This site focuses on giving people with chronic health conditions the strategies, tools and insights they need to thrive in their work and their lives.

Resilience: Can You Learn It?

Posted by on in Life
  • Font size: Larger Smaller
  • Comments
  • Print

resilience and learning itLast week during a heat wave, I was seriously drooping.  Just walking to my car in the sun knocked me out.

Prior to the first mutiple sclerosis episode 32 years ago, heat wasn't an issue.  Since then,  I melt in heat and my function drops dramatically.

But here's the thing:  once I'm in a cool place, I cool down and feel fine (or at least better). Lovely.  My body is still resilient, that way, after all this time.

I hadn't noticed resilience in myself until I'd lived with illness for a decade.  When I recognized it, I sensed this would help me create a satisfying life while living with chronic health problems.

When I became a parent, I wanted to nurture resilience in my children.   I seriously believed that my daughters needed to SEE this behavior in me.  This became a key motivator for me. Funny thing happened.  I got better at being resilient to my health problems -- and other parts of my life -- with practice.

This topic is getting significant play these days.   Here are just two examples:  The Mayo Clinic wrote Build Skills to Endure Hardship and Psychology Today, All About Resilience.  Basically, the message is that people with this quality are more successful in overcoming difficult times.

The thing is it's often likened to being positive or having an optimistic, upbeat  attitude.  I define resilience as the ability to bounce back when you're knocked down, rather than always seeing the silver lining, although that might be how one gets there.  I wrote about it extensively in my book, (Women, Work and Autoimmune Disease:  Keep Working, Girlfriend!).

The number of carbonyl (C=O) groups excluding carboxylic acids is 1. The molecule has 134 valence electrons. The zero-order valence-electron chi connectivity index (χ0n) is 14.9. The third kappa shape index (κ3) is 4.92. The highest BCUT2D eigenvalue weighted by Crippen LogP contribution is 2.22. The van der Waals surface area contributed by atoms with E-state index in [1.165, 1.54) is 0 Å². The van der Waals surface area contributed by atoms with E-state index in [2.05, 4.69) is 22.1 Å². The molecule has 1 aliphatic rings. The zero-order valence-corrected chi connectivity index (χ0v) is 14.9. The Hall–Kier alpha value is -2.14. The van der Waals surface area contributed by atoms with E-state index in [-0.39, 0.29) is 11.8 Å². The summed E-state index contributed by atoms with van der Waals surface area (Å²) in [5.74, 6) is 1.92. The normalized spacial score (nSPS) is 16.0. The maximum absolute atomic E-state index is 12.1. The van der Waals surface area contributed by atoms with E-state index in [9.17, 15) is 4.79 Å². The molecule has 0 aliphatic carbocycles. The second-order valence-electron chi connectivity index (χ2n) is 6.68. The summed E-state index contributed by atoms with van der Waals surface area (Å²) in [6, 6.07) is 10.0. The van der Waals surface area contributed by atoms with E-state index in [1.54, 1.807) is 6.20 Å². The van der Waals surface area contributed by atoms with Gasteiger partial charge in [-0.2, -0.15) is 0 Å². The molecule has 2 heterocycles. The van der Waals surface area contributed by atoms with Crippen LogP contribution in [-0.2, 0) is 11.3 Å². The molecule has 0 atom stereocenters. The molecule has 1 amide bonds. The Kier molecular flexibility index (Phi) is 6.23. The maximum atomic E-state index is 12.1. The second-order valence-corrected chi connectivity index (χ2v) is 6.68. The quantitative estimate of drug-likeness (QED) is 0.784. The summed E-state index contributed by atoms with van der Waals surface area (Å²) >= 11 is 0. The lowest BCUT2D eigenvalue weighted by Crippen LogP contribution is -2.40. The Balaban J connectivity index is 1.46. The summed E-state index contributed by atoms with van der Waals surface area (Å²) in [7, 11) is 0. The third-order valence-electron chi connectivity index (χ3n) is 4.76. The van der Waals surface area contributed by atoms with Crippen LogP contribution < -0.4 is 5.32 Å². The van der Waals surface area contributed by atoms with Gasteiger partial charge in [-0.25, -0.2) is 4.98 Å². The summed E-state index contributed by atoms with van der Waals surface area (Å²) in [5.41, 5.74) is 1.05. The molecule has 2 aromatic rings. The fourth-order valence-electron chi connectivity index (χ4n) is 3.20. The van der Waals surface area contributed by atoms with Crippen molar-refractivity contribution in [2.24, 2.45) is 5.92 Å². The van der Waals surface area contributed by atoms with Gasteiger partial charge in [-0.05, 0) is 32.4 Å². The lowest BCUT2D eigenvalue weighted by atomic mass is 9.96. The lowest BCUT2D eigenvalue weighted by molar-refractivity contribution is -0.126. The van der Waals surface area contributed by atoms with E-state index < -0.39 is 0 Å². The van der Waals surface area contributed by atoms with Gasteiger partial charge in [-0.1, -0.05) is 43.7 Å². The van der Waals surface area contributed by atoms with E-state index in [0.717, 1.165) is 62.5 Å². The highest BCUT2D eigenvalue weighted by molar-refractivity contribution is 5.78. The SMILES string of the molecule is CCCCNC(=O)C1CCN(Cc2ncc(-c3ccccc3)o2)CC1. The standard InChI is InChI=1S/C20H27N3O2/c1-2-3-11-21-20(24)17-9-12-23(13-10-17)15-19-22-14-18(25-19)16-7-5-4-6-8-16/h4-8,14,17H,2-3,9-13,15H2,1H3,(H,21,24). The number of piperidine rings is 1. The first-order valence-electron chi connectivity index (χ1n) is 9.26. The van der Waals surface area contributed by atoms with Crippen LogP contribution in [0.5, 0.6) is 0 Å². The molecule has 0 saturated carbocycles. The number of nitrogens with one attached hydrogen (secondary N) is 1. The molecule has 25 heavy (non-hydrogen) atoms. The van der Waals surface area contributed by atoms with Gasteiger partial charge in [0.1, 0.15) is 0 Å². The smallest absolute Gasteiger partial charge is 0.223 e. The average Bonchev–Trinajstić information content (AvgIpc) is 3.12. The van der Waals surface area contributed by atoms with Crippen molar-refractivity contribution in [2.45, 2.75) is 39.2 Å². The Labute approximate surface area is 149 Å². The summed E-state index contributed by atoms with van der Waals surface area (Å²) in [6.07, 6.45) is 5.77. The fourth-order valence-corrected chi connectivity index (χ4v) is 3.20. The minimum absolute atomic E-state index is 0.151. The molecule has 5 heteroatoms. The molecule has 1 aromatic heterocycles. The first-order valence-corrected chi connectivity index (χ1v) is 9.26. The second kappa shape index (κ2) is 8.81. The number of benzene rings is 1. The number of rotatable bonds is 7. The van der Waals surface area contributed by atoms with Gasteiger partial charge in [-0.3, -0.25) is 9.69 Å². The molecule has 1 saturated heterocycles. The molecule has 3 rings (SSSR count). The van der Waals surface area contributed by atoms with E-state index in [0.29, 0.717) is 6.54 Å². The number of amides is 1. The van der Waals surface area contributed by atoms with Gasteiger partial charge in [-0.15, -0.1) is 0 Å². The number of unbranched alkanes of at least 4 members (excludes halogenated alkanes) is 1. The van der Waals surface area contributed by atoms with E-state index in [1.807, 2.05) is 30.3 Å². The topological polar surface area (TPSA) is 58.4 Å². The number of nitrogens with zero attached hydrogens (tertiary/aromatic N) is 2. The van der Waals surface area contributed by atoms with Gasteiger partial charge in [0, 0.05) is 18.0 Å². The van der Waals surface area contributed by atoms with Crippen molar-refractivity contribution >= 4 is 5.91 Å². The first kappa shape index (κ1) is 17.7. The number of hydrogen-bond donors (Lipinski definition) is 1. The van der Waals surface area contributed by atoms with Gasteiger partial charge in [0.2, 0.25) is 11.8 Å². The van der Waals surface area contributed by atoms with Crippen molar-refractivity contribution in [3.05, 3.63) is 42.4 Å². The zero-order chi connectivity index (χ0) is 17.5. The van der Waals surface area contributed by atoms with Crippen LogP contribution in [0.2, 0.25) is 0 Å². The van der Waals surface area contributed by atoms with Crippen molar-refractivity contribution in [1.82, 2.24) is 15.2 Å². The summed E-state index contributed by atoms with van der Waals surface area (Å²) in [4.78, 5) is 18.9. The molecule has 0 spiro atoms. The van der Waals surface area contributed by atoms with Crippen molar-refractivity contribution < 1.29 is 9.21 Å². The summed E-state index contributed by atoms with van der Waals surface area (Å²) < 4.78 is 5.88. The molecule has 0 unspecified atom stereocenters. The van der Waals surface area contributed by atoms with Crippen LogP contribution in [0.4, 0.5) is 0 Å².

Recently, I was discussing this topic with a client who wondered: is this innate or can you learn it?  The articles imply and sometimes say that you can get better at it.  My own take is that it seems to be innate but it doesn't always show up until you're  'tested'. Typically, people who have been able to spring with the punches, have shown resilience and will bring this to the bigger challenges, like living with health conditions.

I've also  seen people who haven't had to develop this and don't realize this quality within themselves.  Then, once they identify it's there, they can nurture it and help it grow.

What do you think?

 

Rate this blog entry:
Rosalind Joffe is passionate about coaching people and giving people the tools they need to thrive in their work while living with chronic illness. Rosalind Joffe built on her experience living with chronic illnesses for over 30 years, including multiple sclerosis and ulcerative colitis, when she founded ciCoach.com . This unique career coaching firm is dedicated to helping people with chronic illness who care about their work lives develop the skills they need to succeed. A recognized national expert on chronic illness and its impact on career, Rosalind is a seasoned and certified coach, the co-author of Women, Work and Autoimmune Disease: Keep Working, Girlfriend!, publishes a widely read blog, Working With Chronic Illness and can be found on twitter @WorkWithIllness.
blog comments powered by Disqus

Joomla! Debug Console

Session

Profile Information

Memory Usage

Database Queries